There to see the sights?
I’m a physician and psychiatrist who happens to be blind. I had the wonderful opportunity to attend the AHEAD conference in Dublin this past March. When that finished, my wife and I visited the cliffs of Moher. We set out north with the Atlantic Ocean roaring to our left, and then we stopped to take it all in.
To a more distant observer, perhaps peering through a telescope, this may have looked a bit crazy—something a psychiatrist can say with some certainty. A blind man, perched three feet from a disastrous fall. There to see the sights? As a person with a disability, I encounter that tension, between the observer and their expectations, and my experience of the reality of the situation. We all see the world through our own lenses. As educators and the educated, we need to be keenly aware of this fact and have strategies to address it.
The viewer at the other end of the telescope, who is already relying on vision to assess the situation, might try to put themselves in my place, with no visual input, and conclude this is folly. But what this observer neglects to realise is that I’ve had years to accommodate to my disability. Move closer and one will see my white cane trailing over the edge. The cane, like the dog guide, is a common, familiar tool of the blind. It’s something I’ve trained with, and it’s as comfortable for me as your favorite pair of trainers. I may not see the edge, but believe me, I know it’s there too.
Beyond the fact that I’ve learned skills to accommodate for my disability, it turns out that my brain may actually be different from the observer’s. Neuroplasticity is a process by which the brain can make certain changes to itself in response to new demands or injury.
Imaging studies, for example, show that, in a person who is blind, the part of the brain usually devoted to interpreting visual information can be activated by reading Braille, or that auditory cortex can be active while a person who is deaf is lip reading. Our brains are different, and thus, we can do different things with them. The observer might also conclude that appreciating the cliffs must be a visual process. Yet, without vision, I took in the sounds of the birds and the surf far, far below. I smelt the salt and felt the breeze in my face. I could hear the space, the absence of buildings and modern mechanical noises other than an accordion playing far off. Visiting the cliffs didn’t need to be a visual experience. When we assume that how we think about something is actually how it is, we are falling into the ‘model trap.’
The model trap
In my career, I’ve needed to evade the model trap repeatedly. When studying biochemistry, the standard paradigm is that we understand protein structure by looking at pictures. However, proteins are so tiny that no one could actually see one because they are smaller than the wavelength of light that we’d try to see them with. Instead, people have seen pictures derived from more fundamental data, which is usually just a list of atoms and their coordinates in three-dimensional space, but they assume that this is what a protein ‘looks like.’ When it came time for me to study protein structure, I needed to acknowledge this assumption if I would have any chance of challenging it.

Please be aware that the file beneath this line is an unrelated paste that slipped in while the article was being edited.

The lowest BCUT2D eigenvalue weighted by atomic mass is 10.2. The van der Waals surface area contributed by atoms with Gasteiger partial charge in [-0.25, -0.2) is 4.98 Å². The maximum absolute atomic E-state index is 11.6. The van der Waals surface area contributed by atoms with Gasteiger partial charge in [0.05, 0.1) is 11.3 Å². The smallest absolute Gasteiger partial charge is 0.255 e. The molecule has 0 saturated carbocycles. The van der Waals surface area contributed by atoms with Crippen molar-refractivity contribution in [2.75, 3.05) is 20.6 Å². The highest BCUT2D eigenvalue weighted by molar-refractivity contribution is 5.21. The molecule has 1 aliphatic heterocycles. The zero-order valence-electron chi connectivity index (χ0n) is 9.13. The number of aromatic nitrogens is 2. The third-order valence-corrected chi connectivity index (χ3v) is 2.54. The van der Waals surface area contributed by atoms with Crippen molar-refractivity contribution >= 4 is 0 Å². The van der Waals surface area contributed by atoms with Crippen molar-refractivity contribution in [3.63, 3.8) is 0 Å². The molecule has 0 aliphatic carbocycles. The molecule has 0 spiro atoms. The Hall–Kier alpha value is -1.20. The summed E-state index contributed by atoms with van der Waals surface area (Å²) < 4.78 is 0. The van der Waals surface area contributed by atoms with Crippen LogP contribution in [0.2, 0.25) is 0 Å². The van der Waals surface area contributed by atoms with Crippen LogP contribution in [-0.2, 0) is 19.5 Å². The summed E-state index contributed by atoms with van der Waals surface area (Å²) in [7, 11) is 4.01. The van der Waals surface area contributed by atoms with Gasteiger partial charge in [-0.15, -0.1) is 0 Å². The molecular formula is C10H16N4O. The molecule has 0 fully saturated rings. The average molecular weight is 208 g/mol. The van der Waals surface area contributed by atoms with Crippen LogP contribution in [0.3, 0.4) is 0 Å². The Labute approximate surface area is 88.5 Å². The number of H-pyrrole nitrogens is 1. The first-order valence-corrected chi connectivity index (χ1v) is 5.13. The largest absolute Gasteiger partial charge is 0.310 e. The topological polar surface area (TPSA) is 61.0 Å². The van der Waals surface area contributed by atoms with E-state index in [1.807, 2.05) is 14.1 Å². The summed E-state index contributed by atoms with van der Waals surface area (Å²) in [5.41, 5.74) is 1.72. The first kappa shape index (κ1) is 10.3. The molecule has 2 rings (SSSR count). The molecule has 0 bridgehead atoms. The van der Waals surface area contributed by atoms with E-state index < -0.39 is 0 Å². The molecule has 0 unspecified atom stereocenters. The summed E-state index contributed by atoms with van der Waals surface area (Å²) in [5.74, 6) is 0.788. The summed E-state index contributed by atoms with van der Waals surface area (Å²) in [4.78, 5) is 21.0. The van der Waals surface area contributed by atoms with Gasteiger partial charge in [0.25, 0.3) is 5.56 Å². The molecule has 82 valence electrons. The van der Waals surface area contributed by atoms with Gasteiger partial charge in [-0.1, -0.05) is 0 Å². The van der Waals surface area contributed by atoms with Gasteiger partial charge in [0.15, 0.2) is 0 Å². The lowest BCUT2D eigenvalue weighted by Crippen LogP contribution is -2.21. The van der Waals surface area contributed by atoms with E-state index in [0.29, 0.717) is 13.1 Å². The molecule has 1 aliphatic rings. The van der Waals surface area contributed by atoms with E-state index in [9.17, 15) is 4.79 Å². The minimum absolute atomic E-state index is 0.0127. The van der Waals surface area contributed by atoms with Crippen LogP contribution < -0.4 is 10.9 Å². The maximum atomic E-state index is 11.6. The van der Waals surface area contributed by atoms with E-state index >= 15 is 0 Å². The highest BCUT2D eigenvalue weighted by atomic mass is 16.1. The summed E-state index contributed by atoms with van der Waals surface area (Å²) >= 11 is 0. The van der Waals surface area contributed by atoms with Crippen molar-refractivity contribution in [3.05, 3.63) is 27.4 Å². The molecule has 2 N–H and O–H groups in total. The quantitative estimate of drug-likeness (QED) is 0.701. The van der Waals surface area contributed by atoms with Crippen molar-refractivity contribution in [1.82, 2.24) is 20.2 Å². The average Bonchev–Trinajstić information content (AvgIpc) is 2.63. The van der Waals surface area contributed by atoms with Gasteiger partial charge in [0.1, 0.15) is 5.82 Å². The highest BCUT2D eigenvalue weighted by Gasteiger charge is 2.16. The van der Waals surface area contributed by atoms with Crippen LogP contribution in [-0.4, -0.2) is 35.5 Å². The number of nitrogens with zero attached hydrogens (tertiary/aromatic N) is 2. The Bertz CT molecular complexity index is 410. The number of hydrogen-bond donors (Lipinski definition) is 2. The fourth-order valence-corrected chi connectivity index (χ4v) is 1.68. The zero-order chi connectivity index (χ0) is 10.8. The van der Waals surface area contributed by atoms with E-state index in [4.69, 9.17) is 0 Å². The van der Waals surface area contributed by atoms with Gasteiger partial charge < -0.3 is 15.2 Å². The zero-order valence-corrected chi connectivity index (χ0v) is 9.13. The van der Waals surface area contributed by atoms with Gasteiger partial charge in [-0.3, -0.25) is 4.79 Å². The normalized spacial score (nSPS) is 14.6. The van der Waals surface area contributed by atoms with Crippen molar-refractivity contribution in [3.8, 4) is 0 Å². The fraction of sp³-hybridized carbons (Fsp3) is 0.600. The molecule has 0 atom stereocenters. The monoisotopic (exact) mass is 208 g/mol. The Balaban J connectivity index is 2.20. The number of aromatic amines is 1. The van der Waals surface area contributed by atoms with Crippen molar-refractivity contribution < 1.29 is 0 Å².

I took stock of the resources that I had to tackle the structure challenge. I had experience with computer programming and music, and there were freely available programming modules to help with sound and graphics. I was blessed with the support of my thesis advisor, Katrina Forest, and I had a crystal structure of a protein that I needed to understand.
I set to work. I developed a way to describe a small piece of the protein using text and speech output, and used musical cues to indicate its spatial location. However, my program still didn’t say anything about the overall shape of the protein, which is critical to its function.
I mentioned my problem to a lab mate, who was a former punk rocker, and he said, ‘Why don’t you play the protein?’ Why don’t I play the protein? It was a great question, and this was one of those ‘why not?’ moments that was a turning point in my life. When you’re avoiding traps, it’s best to think broadly. So, I tweaked the software to step along the protein’s backbone, playing musical tones as it went. Hearing the protein’s music told me, and a sample group of people when we tested it, about its shape. Finally, I added graphics routines so that a colleague and I could work together, each of us understanding the structure in our own way.
As educators and those seeking education, we must avoid these conceptual traps. First, we must acknowledge our biases, by asking what are we bringing with us? What have been our prior experiences with disability and confronting challenges, and what does our culture say about it? Then, we define the fundamental goal as precisely as we can. For example, for me, being a psychiatrist is about accurately assessing a patient, building a treatment alliance, and making sound medical decisions. My goal has nothing to do with a visual inspection of the patient. We need to draw deeply and broadly from our experiences and those around us. One of the best ways to do so is direct dialogue. Perhaps, as I’m feeling the breeze in my face and listening to the sea birds, the observer realises the distance between us, puts down his telescope and walks over to engage with me.
The sound of the surf echoed in my memory as the bus rumbled away. Like the waves straining against the shore feet below, the cycle of straining against limits goes on. As eventually, the gentlest of waves wears away the hardest of rock, so too, over time, with awareness and dialogue, we can break down barriers between people with disabilities and the education they seek.